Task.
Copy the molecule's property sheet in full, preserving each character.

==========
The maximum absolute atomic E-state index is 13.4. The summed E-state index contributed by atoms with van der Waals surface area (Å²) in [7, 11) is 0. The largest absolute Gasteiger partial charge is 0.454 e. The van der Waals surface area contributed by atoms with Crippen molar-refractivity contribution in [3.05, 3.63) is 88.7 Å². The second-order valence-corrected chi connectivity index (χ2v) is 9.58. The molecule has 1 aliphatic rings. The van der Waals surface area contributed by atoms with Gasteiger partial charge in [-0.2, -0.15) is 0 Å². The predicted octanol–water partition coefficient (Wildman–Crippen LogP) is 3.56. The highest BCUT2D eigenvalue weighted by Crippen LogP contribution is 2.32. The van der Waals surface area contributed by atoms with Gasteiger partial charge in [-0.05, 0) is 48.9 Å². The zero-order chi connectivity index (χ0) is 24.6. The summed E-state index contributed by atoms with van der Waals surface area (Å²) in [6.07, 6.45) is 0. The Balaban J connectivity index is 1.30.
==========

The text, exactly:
The maximum absolute atomic E-state index is 13.4. The summed E-state index contributed by atoms with van der Waals surface area (Å²) in [7, 11) is 0. The largest absolute Gasteiger partial charge is 0.454 e. The van der Waals surface area contributed by atoms with Crippen molar-refractivity contribution in [3.05, 3.63) is 88.7 Å². The second-order valence-corrected chi connectivity index (χ2v) is 9.58. The molecule has 1 aliphatic rings. The van der Waals surface area contributed by atoms with Gasteiger partial charge in [-0.2, -0.15) is 0 Å². The predicted octanol–water partition coefficient (Wildman–Crippen LogP) is 3.56. The highest BCUT2D eigenvalue weighted by Crippen LogP contribution is 2.32. The van der Waals surface area contributed by atoms with Gasteiger partial charge in [-0.05, 0) is 48.9 Å². The zero-order chi connectivity index (χ0) is 24.6. The summed E-state index contributed by atoms with van der Waals surface area (Å²) in [6.07, 6.45) is 0. The Balaban J connectivity index is 1.30.